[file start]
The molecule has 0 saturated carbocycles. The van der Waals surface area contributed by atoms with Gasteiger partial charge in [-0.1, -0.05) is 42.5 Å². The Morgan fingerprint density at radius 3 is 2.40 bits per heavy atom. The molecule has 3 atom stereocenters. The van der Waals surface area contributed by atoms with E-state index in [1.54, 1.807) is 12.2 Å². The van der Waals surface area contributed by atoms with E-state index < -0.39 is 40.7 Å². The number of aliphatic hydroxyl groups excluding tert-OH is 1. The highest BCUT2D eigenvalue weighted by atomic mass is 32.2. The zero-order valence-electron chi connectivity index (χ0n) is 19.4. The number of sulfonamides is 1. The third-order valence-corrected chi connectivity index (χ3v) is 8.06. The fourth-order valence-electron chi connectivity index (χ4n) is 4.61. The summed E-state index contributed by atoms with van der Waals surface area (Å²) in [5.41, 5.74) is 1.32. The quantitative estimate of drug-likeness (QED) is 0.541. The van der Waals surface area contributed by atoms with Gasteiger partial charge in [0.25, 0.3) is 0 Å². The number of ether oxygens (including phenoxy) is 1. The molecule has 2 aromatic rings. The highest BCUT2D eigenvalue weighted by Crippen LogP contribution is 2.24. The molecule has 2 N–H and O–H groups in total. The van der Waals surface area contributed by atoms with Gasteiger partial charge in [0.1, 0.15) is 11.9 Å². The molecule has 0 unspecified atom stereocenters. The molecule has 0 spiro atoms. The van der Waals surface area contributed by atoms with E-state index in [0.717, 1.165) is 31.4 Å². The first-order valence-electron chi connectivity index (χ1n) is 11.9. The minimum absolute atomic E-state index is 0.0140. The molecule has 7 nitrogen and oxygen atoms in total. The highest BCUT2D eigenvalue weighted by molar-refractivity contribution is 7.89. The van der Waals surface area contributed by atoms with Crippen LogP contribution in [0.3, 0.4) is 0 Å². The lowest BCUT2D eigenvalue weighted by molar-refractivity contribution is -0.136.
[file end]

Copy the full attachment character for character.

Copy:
The molecule has 0 saturated carbocycles. The van der Waals surface area contributed by atoms with Gasteiger partial charge in [-0.1, -0.05) is 42.5 Å². The Morgan fingerprint density at radius 3 is 2.40 bits per heavy atom. The molecule has 3 atom stereocenters. The van der Waals surface area contributed by atoms with E-state index in [1.54, 1.807) is 12.2 Å². The van der Waals surface area contributed by atoms with E-state index < -0.39 is 40.7 Å². The number of aliphatic hydroxyl groups excluding tert-OH is 1. The highest BCUT2D eigenvalue weighted by atomic mass is 32.2. The zero-order valence-electron chi connectivity index (χ0n) is 19.4. The number of sulfonamides is 1. The third-order valence-corrected chi connectivity index (χ3v) is 8.06. The fourth-order valence-electron chi connectivity index (χ4n) is 4.61. The summed E-state index contributed by atoms with van der Waals surface area (Å²) in [5.41, 5.74) is 1.32. The quantitative estimate of drug-likeness (QED) is 0.541. The van der Waals surface area contributed by atoms with Gasteiger partial charge in [0.25, 0.3) is 0 Å². The number of ether oxygens (including phenoxy) is 1. The molecule has 2 aromatic rings. The highest BCUT2D eigenvalue weighted by Crippen LogP contribution is 2.24. The molecule has 2 N–H and O–H groups in total. The van der Waals surface area contributed by atoms with Gasteiger partial charge in [0.1, 0.15) is 11.9 Å². The molecule has 0 unspecified atom stereocenters. The molecule has 0 spiro atoms. The van der Waals surface area contributed by atoms with E-state index in [0.717, 1.165) is 31.4 Å². The first-order valence-electron chi connectivity index (χ1n) is 11.9. The minimum absolute atomic E-state index is 0.0140. The molecule has 7 nitrogen and oxygen atoms in total. The highest BCUT2D eigenvalue weighted by molar-refractivity contribution is 7.89. The van der Waals surface area contributed by atoms with Crippen LogP contribution in [0.3, 0.4) is 0 Å². The lowest BCUT2D eigenvalue weighted by molar-refractivity contribution is -0.136.